How I Came To Hate Maths

how i came to hate maths cover

A documentary on the teaching of maths that impressively contrives not to send its audience back to school – while doing just that.

There is a joke amongst mathematicians that goes like this:

Q. How do you know if a mathematician is an extrovert?

A. He looks at your shoes rather than his own.

It seems that the film-makers of HOW I CAME TO HATE MATHS might curiously have had this in mind when making the film. So many shots begin at the interviewee’s feet, and focus on shoes. But the purpose of this film is, of course, to dispel such stereotypes, to reveal the excitement and importance of mathematics, and the charisma and humour of (at least some) mathematicians. It does this beautifully. It’s a compelling watch, and director Olivier Peyon chooses his subjects carefully. The interviews with disillusioned schoolchildren at the beginning comically set the scene. They are followed by footage and conversation with clearly incredibly talented teachers of maths, who convey to the audience, as they do to their students, the wonder of the subject. And the time we spend with the articulate, if slightly eccentric, Cédric Villani, French winner of the prestigious Fields Medal in 2010, moves us into the fascinating world of high-level mathematics research. The film loses its pace when it moves away from this world in order to address the role of mathematics in the global financial crisis. Whilst this is clearly an important contemporary moment in the story the film is telling, the film spends too long on it –- cut by about fifteen minutes it would have been a good end to an otherwise perfectly balanced piece.

Watch this film yourself. And above all, show it to your children.

There are two parts of the film’s story that stand out most. The first is the emphasis it places on the importance of maths teaching: the challenge of maths, says one of the interviewees, is being able to convey and share it. We see, in practice, innovative and creative ways of engaging students. But from a historical perspective the history of Nicolas Bourbaki is most fascinating. Bourbaki is the collective pseudonym under which a group of mainly French 20th-century mathematicians wrote. Their work did not just change mathematics at the highest level but prompted a revolution in school maths teaching that was to have devastating or beneficial effects in France, depending on one’s point of view.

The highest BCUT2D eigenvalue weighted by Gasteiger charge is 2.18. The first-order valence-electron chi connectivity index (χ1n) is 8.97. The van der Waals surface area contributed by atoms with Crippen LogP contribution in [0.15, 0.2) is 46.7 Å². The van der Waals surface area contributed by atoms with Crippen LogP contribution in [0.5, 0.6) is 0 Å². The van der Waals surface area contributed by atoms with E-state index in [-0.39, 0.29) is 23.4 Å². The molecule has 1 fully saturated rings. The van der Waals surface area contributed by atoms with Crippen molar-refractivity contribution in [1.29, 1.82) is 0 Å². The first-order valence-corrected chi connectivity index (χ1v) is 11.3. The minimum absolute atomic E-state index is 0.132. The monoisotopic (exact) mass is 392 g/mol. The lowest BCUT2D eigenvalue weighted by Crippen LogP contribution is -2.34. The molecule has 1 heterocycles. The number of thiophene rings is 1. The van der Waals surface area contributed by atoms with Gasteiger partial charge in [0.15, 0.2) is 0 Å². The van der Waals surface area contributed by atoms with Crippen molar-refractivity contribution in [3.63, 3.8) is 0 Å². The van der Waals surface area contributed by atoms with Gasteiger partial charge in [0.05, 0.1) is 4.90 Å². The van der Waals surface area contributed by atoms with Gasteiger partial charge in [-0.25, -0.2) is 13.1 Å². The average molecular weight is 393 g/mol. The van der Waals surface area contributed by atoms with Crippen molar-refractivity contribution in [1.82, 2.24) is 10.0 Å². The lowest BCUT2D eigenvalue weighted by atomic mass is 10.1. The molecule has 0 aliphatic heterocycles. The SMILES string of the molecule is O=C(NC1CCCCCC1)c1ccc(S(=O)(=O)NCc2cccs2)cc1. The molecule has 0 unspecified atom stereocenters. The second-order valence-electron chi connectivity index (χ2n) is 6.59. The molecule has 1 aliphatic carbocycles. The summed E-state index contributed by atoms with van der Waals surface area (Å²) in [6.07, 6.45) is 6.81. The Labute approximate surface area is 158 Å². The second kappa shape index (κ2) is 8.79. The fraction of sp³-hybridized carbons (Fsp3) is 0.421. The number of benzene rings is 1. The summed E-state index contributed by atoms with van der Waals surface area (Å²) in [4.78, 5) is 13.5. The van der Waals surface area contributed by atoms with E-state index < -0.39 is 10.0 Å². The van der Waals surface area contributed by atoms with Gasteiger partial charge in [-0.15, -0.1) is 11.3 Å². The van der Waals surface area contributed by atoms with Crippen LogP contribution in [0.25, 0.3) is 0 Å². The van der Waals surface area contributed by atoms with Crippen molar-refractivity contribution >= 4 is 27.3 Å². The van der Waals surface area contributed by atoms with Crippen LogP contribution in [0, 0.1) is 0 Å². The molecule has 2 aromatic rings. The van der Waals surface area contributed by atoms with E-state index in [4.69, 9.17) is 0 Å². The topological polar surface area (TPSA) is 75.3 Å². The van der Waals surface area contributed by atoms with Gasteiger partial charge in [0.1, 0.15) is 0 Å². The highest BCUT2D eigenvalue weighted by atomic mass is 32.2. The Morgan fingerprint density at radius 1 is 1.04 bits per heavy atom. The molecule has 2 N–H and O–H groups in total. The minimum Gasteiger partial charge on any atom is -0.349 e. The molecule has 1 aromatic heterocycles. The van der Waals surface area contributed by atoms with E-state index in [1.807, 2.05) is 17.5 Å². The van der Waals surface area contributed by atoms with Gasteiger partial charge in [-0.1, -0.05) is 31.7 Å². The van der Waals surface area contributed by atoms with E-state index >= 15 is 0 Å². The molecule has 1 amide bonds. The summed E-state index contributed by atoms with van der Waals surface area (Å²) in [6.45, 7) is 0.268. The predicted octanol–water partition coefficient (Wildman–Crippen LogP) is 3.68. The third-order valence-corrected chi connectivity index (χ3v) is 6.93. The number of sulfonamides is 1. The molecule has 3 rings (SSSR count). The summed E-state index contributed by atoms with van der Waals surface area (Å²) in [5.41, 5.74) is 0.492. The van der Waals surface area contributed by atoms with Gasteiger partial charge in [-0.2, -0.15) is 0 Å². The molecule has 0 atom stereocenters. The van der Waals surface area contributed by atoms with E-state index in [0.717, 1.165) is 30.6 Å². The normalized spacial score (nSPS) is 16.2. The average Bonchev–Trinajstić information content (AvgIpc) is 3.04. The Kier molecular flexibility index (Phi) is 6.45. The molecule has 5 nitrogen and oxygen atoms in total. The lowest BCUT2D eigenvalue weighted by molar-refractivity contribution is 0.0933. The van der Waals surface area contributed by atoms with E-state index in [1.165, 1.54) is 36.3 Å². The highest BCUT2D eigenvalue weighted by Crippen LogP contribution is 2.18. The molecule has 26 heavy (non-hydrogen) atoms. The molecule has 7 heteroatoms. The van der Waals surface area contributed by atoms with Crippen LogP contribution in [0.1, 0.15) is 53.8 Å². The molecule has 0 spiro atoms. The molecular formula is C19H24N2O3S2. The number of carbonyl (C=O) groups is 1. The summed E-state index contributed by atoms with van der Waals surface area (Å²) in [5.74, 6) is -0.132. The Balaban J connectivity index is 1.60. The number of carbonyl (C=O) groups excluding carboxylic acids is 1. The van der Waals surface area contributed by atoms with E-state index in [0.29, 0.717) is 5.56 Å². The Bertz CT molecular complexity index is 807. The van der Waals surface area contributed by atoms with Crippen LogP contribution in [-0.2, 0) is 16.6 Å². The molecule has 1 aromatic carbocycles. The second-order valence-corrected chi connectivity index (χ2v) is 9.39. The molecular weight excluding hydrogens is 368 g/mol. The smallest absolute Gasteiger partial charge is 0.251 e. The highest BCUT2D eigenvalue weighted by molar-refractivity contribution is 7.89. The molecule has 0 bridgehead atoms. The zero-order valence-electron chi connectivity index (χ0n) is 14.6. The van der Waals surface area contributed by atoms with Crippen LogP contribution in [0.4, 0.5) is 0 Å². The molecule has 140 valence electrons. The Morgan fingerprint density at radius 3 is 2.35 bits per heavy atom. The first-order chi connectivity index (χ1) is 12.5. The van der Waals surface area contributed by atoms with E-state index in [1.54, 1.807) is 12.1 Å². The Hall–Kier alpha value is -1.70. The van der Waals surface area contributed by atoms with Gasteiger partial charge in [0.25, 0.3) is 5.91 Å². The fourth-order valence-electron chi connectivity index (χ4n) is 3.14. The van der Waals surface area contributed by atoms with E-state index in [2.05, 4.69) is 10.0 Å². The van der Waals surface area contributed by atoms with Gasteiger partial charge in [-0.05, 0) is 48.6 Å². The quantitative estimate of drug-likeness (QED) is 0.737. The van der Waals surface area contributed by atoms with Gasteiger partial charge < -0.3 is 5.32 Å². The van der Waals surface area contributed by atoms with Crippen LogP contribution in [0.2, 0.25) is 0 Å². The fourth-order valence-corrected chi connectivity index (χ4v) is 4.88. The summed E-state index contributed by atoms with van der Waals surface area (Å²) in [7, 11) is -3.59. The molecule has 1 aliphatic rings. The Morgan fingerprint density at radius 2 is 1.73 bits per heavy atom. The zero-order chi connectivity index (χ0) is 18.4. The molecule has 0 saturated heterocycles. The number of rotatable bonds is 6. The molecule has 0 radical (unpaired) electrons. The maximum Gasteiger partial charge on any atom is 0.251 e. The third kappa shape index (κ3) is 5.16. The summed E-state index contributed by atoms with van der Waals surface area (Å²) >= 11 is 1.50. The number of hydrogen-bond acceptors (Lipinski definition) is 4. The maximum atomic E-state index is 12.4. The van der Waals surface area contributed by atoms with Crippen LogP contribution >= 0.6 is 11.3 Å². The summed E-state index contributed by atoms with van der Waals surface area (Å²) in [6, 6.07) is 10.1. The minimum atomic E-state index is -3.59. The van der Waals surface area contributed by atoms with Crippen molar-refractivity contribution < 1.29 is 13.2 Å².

The other part of the film that will strike a chord, in particular with members of the audience who are academics, is the interview with the Director of the Mathematical Research Institute of Oberwolfach. Academics now work in an environment dominated by micro-management, in which researchers are held to minute account by funders, and are under constant pressure to prove the impact of their work. Whilst everyone recognises the extent to which that system is at odds with the conditions necessary for any form of creative intellectual activity, it is rare that someone voices that criticism so eloquently. The Director does so, and it is a breath of fresh air to hear the simple truth stated that to get the most creative minds to stay in research, one must leave them alone.

Watch this film yourself. And above all, show it to your children. Maths might never free itself from an association with dorkiness. But maybe, this film suggests, in the spirit of the otherwise terrible teen movie SYDNEY WHITE, dorkiness might actually be the new cool.


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